Previously, I was helped in solving a projectile motion equation to model the velocity of the projectile with respect to distance with drag taken into account by using differential equations (which I am pretty new to). This is the drag equation I used:

$F_d = \frac{1}{2} \rho v^2C_DA$

As a note, on the right side of the equation, all of the variables are constants except for v. After all my work (which I dont find relevant to the problem, but if needed I can include), I get this as a final answer:

$$v(x) = v(0)\exp{\left(-\frac{1}{2m} pC_DA x\right)}.$$

The equation here models the velocity with respect to distance (or x), but a genius kid at my school challenged me to instead solve the equation so it models velocity with respect to time instead of distance. I am not in AP physics to begin with and just solving for what I already have was challenging for me. I have no idea where to start on this problem and was wondering if anyone has a solution or guidance on how to do this. Let me know if any more information needs to be included.

  • $\begingroup$ The drag equation can be written as $v'(t)=\alpha v(t)^2$ for some constant $\alpha$ (which you have to work out: it depends on $p,C_D,$etc.). The equation $v'(t)=\alpha v(t)^2$ is a first order differential equation which you have to solve to get the function $v(t)$. There are general methods on how to solve 1st order ODE's, but for this one in particular it may help to use the change of variables $v(t)=1/u(t)$. $\endgroup$ – AccidentalFourierTransform Apr 11 '16 at 19:18
  • $\begingroup$ What is the geometry of your problem? $\endgroup$ – L. Levrel Apr 11 '16 at 20:02
  • $\begingroup$ The idealized model for drag force is meant to model force for 1 dimensional flow, that is the projected area is always pointed in the direction of $v$. But you need to consider that $v= \sqrt{v_x^2 +v_y^2}$ so you get coupling of the drag force between the two axes. Drag force affects forward as well as rising and falling motion. Projectile motion is a 2 dimensional problem when considering flow. $\endgroup$ – docscience Apr 11 '16 at 20:04
  • $\begingroup$ @AFT: simpler than changing variables, separate variables: $\frac{dv}{dt}=αv^2\ →\ \frac{dv}{v^2}=d(-\frac 1v)=α\,dt$ $\endgroup$ – L. Levrel Apr 11 '16 at 20:05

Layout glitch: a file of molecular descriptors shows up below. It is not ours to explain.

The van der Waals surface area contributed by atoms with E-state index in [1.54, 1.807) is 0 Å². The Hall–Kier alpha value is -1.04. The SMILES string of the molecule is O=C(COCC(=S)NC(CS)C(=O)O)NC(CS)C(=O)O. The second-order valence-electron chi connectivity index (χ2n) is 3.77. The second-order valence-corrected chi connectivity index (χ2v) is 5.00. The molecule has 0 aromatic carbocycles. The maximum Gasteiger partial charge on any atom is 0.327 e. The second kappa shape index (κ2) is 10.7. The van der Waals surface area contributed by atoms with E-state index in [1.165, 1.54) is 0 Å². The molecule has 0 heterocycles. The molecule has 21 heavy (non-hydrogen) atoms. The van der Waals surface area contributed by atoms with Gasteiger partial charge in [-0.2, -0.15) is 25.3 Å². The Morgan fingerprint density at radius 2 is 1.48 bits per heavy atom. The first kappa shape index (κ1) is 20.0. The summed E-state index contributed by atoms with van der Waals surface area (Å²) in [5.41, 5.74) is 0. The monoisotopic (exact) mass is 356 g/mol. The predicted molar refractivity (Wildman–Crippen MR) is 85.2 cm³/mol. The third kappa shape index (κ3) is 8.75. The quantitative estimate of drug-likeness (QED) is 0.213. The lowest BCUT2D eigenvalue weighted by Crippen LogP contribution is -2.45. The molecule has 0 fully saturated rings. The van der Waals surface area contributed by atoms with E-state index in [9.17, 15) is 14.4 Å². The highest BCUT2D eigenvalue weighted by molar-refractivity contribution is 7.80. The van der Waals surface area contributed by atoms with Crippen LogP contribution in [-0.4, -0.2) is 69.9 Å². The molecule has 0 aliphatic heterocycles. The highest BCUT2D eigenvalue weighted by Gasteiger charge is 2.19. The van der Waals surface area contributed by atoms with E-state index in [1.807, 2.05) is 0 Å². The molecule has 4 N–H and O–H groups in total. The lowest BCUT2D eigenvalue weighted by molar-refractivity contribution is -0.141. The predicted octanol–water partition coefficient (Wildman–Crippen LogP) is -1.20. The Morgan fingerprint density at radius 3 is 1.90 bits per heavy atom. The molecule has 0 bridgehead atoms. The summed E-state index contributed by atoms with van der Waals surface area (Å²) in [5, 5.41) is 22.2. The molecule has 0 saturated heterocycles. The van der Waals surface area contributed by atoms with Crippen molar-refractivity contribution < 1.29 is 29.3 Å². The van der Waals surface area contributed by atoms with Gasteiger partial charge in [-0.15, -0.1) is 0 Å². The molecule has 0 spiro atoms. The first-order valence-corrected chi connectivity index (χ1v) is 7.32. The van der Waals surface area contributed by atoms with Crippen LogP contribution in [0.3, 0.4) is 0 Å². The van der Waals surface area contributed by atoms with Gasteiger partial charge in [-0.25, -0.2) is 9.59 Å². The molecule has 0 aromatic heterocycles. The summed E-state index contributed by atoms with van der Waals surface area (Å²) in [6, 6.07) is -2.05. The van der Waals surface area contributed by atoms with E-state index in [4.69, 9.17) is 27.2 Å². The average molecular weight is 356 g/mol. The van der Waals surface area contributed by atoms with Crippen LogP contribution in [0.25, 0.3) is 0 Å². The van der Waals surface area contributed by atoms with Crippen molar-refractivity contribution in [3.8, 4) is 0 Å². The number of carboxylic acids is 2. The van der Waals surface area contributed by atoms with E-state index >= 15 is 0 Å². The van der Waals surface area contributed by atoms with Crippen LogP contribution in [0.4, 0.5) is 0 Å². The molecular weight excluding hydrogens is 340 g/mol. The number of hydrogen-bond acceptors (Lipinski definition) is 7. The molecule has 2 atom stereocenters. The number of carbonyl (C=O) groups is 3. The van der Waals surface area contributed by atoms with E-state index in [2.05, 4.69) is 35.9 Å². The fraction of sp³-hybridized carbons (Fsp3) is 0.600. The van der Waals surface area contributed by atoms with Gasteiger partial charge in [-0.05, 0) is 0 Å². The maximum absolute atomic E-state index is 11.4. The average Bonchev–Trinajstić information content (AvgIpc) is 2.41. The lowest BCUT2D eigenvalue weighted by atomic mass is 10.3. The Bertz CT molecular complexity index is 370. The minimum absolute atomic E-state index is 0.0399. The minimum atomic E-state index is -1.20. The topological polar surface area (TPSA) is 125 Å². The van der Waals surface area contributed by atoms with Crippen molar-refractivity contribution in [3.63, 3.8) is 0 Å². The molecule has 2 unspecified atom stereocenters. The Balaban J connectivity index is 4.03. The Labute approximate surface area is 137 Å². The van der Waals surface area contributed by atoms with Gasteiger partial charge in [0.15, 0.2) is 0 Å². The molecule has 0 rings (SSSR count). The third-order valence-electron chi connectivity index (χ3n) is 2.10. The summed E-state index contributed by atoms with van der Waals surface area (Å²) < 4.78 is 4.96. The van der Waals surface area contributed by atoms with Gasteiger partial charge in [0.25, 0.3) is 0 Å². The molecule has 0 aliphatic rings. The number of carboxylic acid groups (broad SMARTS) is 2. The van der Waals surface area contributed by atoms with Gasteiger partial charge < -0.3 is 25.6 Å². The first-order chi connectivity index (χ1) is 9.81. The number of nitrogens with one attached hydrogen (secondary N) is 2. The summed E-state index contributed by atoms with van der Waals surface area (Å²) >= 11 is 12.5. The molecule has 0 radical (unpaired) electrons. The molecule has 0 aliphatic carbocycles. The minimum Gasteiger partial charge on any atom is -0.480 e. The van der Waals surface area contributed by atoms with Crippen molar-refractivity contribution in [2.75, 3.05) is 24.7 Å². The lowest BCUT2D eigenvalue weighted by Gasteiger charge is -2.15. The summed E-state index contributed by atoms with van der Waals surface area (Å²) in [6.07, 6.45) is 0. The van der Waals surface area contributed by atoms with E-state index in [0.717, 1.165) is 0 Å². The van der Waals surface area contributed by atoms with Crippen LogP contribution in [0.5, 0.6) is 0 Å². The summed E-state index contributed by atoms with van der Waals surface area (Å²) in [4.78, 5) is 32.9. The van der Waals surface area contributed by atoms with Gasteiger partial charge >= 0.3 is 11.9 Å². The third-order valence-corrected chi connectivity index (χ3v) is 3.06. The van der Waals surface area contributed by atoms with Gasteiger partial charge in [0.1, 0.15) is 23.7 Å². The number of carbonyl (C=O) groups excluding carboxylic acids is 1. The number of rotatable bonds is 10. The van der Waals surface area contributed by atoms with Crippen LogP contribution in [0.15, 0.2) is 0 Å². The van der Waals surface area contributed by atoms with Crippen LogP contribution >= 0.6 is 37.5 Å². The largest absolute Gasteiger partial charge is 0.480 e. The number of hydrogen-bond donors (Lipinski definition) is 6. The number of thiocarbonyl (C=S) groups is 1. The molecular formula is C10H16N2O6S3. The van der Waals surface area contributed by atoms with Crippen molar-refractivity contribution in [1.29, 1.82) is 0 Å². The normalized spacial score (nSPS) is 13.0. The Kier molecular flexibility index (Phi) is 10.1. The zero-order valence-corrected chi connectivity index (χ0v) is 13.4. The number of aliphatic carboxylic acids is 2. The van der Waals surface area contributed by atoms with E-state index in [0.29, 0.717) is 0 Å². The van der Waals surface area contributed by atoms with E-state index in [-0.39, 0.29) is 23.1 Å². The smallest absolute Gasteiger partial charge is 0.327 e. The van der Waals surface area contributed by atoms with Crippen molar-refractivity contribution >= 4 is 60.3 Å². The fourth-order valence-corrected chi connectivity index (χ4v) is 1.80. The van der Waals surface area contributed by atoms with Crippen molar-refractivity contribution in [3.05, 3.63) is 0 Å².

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    $\begingroup$ I don't think there is an analytical solution to the projectile with air resistance, for the differential equation see yukterez.net/ballistik/#plot $\endgroup$ – Yukterez Apr 12 '16 at 0:53

You haven't really tackled projectile motion with drag, because that is a 2D problem i.e. a projectile like a cannonball moves in a curve. In the absence of drag this curve is a parabola but when you include drag the equations of motion turn out to have no analytic solution (except for the special case of purely vertical motion).

What you've done is to consider the motion of a particle moving in a straight line and subject to no force except drag (so no gravity). In that case the equation of motion is:

$$ \frac{dv}{dt} = -k v^2 \tag{1} $$

This is just Newton's second law rewritten as $a = F/m$. The constant $k$ is in this case $k = \frac{1}{2} \rho C_DA/m$ but let's keep it as $k$ to avoid clutter.

To get the result you quote we use the chain rule:

$$ \frac{dv}{dt} = \frac{dv}{dx} \frac{dx}{dt} = v \frac{dv}{dx} $$

And equation (1) becomes:

$$ \frac{dv}{dx} = -kv $$

which is just the equation for exponential decay, hence your result. To solve equation (1) directly we rewrite it as:

$$ \frac{dv}{v^2} = -k dt $$

and then integrate both sides to get:

$$ \frac{-1}{v} = -kt + C $$

And you then just need to work out the constant of integration $C$ and rearrange as an equation for $v(t)$.

  • $\begingroup$ Is there any real application of this equation? I.e. linear motion with no gravity just drag? Another point is that unless the object is moving in a turbulent regime, the drag coefficient is velocity-dependent. $\endgroup$ – nluigi Apr 12 '16 at 6:51

Well let us start with our four states of motion. Force,Acceleration,Velocity,Position Since drag is measured by force, it would only make since to add drag to the force component of our four states. Depending how you measure your Force or "thrust" is how we will measure our drag. Since Drag is the opponent to force, we will write it like so... (Thrust-Drag)


Thrust=30 'kg
Drag=*0.101*(0.5*Cd*Density*Velocity^2*Area) 'kg

Taking Drag from Velocity


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